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Elite pitchers and league run averages

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  • Elite pitchers and league run averages

    I'm posting this here instead of the stats forum because it does look for trends in pitcher performance from 1901 to 2011. (Also I figure if I posted it in the stats forum no one who needed to would read it.)

    Recently in this forum there's been quite a bit of discussion about whether or not dominant batters dominate more when the league run average is high, and whether dominant pitchers dominate more when the league run average is low. While interesting and thought-provoking, the discussion has been short on data.

    I took the 200 highest ERA+ scores from 1901 to 2011, and I paired each respectively with the MLB run average for that year. I ran a correlation to see if there was a relationship between a low league run average and a high ERA+. (Just a reminder: counterintuitively for me, a high ERA+ means a low ERA, so a negative correlation would be a sign that low league average contributes to dominance.)

    I found there was effectively no relationship. The coefficient correlation between ERA+ dominance and league run average was -0.011. I thought perhaps the proliferation of teams in the recent high scoring era might throw things off, so I randomly deleted half of the entries from 1993 onward. This did strengthen the relationship minimally: the new correlation coefficient was -0.014.

    A couple of caveats: I chose ERA+ not because I think it's the best stat, but I think a very high era+ corresponds to what people who discuss the issue have in mind when they talk about pitching dominance: someone with a teeny weeny ERA compared to everyone else. Gibson in 68, Maddux in 95. It's also conceptually simple and easy to get ahold of on BBREF. (That's why I started with pitchers, because a pretty good stat came to hand easily.)

    More importantly, limiting the study to the top 200 necessarily reduced the amount of variation, so there wasn't a lot of difference to be correlated. However, in the discussions we were talking about the elite of the elite and under what conditions they thrived. It's the human condition: If you want to distinguish among elite results, you have to look carefully. Since the correlation was so low, I'm not worried about its being due to small sample size or lack of variation within the sample.

    Even more importantly, by definition, years without a top-200 pitcher did not appear in the study. However, there did not seem to be any pattern to this. There were a lot more seasons in the dead ball era than in the 20s, but there were more in the 30s than in the twenties. (I think the large number in the dead ball era was due to the Gochnauer effect: There were more dominant seasons because there were a lot of lousy ballplayers who were easy to dominate.) The 60s had a bunch, but so did the 70s and 90s. The gaps and clusters seemed, frankly, to depend on individuals rather than surrounding conditions. Maddox is on top with a 161 one year and a 261 the next. When Grove and Gomez show up, you get higher scores. Here are the data, so you can see for yourselves:


    Code:
            Player	ERA+	Year	LGRUNS
    Cy Young	219	1901	4.99
    Jack Taylor	206	1902	4.43
    Ed Siever	195	1902	4.43
    Rube Waddell	178	1902	4.43
    Noodles Hahn	169	1902	4.43
    Cy Young	164	1902	4.43
    Joe McGinnity	168	1904	3.73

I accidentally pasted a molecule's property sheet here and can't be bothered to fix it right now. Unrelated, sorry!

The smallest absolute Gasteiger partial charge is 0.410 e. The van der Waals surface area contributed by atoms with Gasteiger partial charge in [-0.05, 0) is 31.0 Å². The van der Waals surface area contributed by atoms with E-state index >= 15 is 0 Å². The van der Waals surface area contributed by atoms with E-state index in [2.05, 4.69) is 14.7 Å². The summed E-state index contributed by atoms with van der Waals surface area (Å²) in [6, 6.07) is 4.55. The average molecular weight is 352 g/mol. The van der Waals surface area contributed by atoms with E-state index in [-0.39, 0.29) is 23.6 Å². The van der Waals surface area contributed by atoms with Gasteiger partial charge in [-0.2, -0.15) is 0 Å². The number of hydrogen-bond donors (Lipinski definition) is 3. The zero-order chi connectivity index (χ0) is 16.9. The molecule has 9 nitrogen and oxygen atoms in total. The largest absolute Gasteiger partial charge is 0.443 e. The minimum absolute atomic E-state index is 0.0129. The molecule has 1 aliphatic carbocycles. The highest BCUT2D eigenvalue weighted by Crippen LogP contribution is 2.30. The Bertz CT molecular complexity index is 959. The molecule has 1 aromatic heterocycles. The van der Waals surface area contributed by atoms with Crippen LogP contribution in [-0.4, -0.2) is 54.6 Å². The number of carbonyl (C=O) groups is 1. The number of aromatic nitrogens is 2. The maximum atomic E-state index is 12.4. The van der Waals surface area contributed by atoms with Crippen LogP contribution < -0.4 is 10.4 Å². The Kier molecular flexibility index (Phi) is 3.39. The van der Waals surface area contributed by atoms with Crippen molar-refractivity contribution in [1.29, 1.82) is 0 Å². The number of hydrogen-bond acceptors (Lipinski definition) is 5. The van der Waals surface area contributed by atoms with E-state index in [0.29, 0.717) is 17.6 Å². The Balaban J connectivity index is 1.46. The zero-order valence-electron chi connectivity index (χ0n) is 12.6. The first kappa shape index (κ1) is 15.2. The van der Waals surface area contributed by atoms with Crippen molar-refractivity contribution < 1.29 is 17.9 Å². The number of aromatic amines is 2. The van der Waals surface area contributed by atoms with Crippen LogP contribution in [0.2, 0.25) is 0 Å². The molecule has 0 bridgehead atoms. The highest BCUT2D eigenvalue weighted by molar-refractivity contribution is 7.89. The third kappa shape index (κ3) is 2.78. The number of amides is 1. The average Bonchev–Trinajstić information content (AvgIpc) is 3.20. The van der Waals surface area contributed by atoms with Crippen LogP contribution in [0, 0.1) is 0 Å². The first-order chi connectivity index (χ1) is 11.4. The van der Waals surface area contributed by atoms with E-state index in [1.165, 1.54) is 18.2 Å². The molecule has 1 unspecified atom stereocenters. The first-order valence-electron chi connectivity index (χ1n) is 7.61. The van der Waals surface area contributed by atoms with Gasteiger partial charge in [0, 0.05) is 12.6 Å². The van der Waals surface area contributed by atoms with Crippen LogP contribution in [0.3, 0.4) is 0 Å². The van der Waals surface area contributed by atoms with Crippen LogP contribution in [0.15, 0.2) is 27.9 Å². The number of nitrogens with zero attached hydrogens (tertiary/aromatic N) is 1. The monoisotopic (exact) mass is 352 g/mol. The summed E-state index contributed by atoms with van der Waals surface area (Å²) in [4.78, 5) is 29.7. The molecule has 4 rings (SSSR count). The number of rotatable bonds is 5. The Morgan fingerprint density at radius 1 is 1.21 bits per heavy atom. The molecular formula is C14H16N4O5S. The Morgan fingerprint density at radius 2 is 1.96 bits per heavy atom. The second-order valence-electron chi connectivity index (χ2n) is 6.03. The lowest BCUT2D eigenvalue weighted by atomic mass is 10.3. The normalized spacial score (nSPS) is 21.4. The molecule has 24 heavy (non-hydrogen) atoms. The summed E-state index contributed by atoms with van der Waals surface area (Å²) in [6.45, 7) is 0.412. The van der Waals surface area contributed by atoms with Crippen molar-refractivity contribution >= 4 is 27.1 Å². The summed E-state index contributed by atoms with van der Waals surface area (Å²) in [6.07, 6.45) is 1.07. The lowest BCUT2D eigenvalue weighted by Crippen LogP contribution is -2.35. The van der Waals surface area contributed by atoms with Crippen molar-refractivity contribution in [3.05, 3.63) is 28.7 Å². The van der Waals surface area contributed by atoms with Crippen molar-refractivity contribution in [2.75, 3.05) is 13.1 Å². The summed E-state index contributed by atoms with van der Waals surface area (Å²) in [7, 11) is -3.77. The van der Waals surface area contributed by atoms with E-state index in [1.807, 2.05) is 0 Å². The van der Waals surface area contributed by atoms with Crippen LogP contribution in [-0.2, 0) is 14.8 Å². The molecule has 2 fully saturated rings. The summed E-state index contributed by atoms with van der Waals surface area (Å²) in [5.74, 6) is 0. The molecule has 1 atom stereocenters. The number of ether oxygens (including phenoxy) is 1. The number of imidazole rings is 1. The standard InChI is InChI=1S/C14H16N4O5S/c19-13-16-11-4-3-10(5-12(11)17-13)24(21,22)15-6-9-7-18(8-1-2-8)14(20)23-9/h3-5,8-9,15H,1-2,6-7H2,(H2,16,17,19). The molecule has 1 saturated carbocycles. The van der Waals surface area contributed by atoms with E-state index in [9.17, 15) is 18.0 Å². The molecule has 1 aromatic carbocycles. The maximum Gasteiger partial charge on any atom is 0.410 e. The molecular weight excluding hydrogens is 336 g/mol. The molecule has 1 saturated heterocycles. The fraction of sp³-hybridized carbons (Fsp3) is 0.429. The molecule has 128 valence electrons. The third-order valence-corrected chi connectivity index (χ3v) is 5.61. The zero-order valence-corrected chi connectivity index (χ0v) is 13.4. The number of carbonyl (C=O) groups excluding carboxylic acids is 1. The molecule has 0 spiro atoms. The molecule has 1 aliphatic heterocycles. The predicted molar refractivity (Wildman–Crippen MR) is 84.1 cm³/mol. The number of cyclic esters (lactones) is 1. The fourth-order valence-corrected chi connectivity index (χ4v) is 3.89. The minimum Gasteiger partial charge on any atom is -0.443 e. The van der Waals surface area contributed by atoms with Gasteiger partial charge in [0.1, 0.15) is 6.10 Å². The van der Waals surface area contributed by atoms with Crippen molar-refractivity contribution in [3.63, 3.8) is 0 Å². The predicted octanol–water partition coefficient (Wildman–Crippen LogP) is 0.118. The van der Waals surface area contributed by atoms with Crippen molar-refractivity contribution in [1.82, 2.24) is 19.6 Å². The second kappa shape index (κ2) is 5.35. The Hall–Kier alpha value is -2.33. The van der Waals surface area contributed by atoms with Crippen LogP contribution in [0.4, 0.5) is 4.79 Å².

Rube Waddell	165	1904	3.73
    Chris Mathewson	230	1905	3.9
    Ed Reulbach	209	1905	3.9
    Rube Waddell	179	1905	3.9
    Mordecai Brown	253	1906	3.62
    Jack Pfiester	174	1906	3.62
    Doc White	167	1906	3.62
    Jack Pfiester	216	1907	3.53
    Carl Lundgren	213	1907	3.53
    Mordecai Brown	179	1907	3.53
    Addie Joss	204	1908	3.38
    Cy Young	193	1908	3.38
    Chris Mathewson	168	1908	3.38
    Chris Mathewson	222	1909	3.55
    Mordecai Brown	193	1909	3.55
    Orval Overall	179	1909	3.55
    Harry Krause	174	1909	3.55
    Ed Walsh	167	1909	3.55
    Ed Walsh	189	1910	3.84
    Walter Johnson	183	1910	3.84
    Jack Coombs	182	1910	3.84
    Vean Gregg	189	1911	4.51
    Walter Johnson	173	1911	4.51
    Chris Mathewson	167	1911	4.51
    Walter Johnson	240	1912	4.52
    Smoky Joe Wood	179	1912	4.52
    Jeff Tesreau	173	1912	4.52
    Walter Johnson	259	1913	4.04
    Eddie Cicotte	186	1913	4.04
    Dutch Leonard	279	1914	3.86
    Russ Ford	180	1914	3.86
    Claude Hendrix	173	1914	3.86
    Walter Johnson	164	1914	3.86
    Pete Alexander	225	1915	3.81
    Walter Johnson	191	1915	3.81
    Smoky Joe Wood	188	1915	3.81
    Fred Toney	182	1915	3.81
    Ernie Shore	170	1915	3.81
    Pete Alexander	170	1916	3.56
    Rube Marquard	169	1916	3.56
    Fred Anderson	178	1917	3.58
    Eddie Cicotte	174	1917	3.58
    Walter Johnson	214	1918	3.63
    Stan Coveleski	164	1918	3.63
    Walter Johnson	215	1919	3.87
    Eddie Cicotte	176	1919	3.87
    Pete Alexander	166	1919	3.87
    Pete Alexander	166	1920	4.36
    Red Faber	170	1921	4.85
    Dolf Luque	201	1923	4.81
    Dazzy Vance	174	1924	4.75
    Lefty Grove	165	1926	4.63
    Wilcy Moore	171	1927	4.75
    Ray Kremer	168	1927	4.75
    Dazzy Vance	190	1928	4.72
    Dazzy Vance	189	1930	5.55
    Lefty Grove	185	1930	5.55
    Lefty Grove	217	1931	4.81
    Carl Hubbell	193	1933	4.48
    Lon Warneke	165	1933	4.48
    Lefty Gomez	176	1934	4.9
    Mel Harder	173	1934	4.9
    Carl Hubbell	168	1934	4.9
    Lefty Grove	175	1935	4.9
    Lefty Grove	189	1936	5.2
    Carl Hubbell	169	1936	5.2
    Lefty Gomez	193	1937	4.87
    Monty Stratton	193	1937	4.87
    Johnny Allen	176	1937	4.87
    Lefty Grove	185	1939	4.82
    Ted Lyons	173	1939	4.82
    Bucky Walters	170	1939	4.82
    Bobo Newsom	168	1940	4.68
    Thornton Lee	174	1941	4.49
    Mort Cooper	192	1942	4.08
    Ted Lyons	171	1942	4.08
    Spud Chandler	198	1943	3.91
    Max Lanier	178	1943	3.91
    Dizzy Trout	167	1944	4.17
    Hal Newhouser	195	1945	4.18
    Al Benton	175	1945	4.18
    Hal Newhouser	190	1946	4.01
    Howie Pollet	165	1946	4.01
    Warren Spahn	170	1947	4.35
    Ewell Blackwell	168	1947	4.35
    Harry Brecheen	182	1948	4.57
    Gene Bearden	168	1948	4.57
    Mike Garcia	170	1949	4.61
    Warren Spahn	188	1953	4.61
    John Antonelli	178	1954	4.38
    Billy Pierce	200	1955	4.49
    Herb Score	166	1956	4.45
    Whitey Ford	177	1958	4.28